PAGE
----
In a city where winter high temperatures average in the mid-30s, a good parking spot is as important as thick gloves and a heavy down coat.
But starting Wednesday, only those who drive company-made vehicles will be allowed to park in the employee lot next to the Ford Motor Co.'s truck assembly plant here.
Everyone else -- whether they commute in Hondas, Nissans or Toyotas -- will have to hoof it from a lot across the street.
The parking policy was announced the same week that Ford detailed plans to cut as many as 30,000 jobs and shutter as many as 14 facilities.
"I can't afford another car if I may not have a job," said Darleen Carroll, 48, who has worked for Ford for several years. She wouldn't say what kind of car she drives.
"It'll be cheaper to buy boots."
Countered Alex Sands, 62, a tool and die maker and member of United Auto Workers who has worked for Ford for 42 years: "I only drive Ford. I only buy Ford. Why wouldn't I support my own company?"
The policy is limited to those who work at the Dearborn Truck Assembly Plant -- a sprawling white facility where the nation's second-largest automaker produces its line of F-150 pickup trucks. It's considered the high-tech jewel of the company's historic Rouge River complex, where Henry Ford launched the first assembly line in America.
Workers said that they learned about the plan earlier this week after plant manager Rob Webber told supervisors to spread word of the pending walk of shame for non-Ford vehicle owners. About 2,600 people work at the plant, said Ford Motor Co. spokesman Said Deep.
"It's not a companywide policy, but it's something that plant managers elsewhere have taken upon themselves to do in the past," Deep said.
The lot for exiled brands is across the street and less than a block from the factory. Parking will still be free, company officials said.
The main employee parking, open to Fords and its subsidiary brands, is just outside the plant entrance.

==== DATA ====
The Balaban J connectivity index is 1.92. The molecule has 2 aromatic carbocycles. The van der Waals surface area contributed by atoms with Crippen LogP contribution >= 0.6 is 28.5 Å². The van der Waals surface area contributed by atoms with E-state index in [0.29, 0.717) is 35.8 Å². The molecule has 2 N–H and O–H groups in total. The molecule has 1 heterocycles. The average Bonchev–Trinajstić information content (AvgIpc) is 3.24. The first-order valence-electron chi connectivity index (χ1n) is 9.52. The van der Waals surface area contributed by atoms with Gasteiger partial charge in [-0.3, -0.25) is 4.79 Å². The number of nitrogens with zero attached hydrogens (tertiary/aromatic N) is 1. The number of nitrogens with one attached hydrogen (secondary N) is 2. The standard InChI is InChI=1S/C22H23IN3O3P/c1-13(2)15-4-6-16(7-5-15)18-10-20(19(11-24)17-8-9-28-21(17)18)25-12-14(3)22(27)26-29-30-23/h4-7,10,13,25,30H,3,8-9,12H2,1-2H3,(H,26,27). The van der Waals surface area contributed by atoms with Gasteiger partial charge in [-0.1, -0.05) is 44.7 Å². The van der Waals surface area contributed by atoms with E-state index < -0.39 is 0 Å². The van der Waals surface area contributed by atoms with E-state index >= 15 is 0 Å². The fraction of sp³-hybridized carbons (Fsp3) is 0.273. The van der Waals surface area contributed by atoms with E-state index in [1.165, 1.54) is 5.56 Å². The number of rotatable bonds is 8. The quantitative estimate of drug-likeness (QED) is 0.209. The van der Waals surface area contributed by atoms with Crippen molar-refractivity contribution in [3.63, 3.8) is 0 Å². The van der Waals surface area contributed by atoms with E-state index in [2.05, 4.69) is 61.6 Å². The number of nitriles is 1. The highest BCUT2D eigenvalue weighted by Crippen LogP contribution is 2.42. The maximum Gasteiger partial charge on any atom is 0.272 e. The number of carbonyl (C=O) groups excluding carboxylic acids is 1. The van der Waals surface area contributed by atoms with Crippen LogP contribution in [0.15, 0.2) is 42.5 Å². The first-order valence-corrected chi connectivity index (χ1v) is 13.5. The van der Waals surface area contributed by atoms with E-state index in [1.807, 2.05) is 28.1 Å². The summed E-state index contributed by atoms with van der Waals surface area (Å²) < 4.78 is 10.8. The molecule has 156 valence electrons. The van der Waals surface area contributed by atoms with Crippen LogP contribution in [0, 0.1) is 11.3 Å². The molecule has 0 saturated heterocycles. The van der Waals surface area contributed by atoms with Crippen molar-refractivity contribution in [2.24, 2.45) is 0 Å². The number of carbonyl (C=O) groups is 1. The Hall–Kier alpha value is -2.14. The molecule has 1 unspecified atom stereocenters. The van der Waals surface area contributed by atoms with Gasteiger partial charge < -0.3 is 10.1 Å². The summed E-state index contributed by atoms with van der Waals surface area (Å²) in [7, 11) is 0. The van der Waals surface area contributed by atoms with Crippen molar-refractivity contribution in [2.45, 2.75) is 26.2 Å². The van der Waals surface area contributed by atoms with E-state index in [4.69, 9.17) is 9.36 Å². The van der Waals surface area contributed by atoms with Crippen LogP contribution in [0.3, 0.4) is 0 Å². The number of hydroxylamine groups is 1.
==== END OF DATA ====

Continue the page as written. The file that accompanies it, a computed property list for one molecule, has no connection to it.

Union officials say brand loyalty once was as much a part of life for Motor City auto workers as stable pay and golden benefits. But as foreign competition, collapsing sales numbers and rising gas prices have sent the domestic industry into a tailspin, the blue-collared esprit de corps has faded.
Officials with UAW Local 600, which represents workers at the truck plant, said they had discussed supporting the parking restriction for months. UAW has barred vehicles made by overseas companies from union parking lots in the past, and has leafleted rivals parked in Ford's Dearborn headquarters.
"When we started seeing more and more foreign cars appear in the parking lot, everyone knew it was time to do something about it," Sands said.
The factory worker's Bronco was among the hundreds of vehicles, many covered in dust and grit, that filled the main employee lot Friday afternoon.
F-Series trucks sat next to flame-decorated Mustangs and Windstar minivans laden with children's sports gear and car seats. One red van, its paint rusted away in spots, sported a bumper sticker that read, "I work for Ford. I drive a Ford."
But tucked here and there were vehicles made by rivals from Asia, Europe and even the U.S.: a tan Toyota Corolla, a silver Jeep Laredo, a red GMC pickup truck.
Written in the dust covering its back window, one Honda Accord carried a simple message to its owner: "Buy Ford."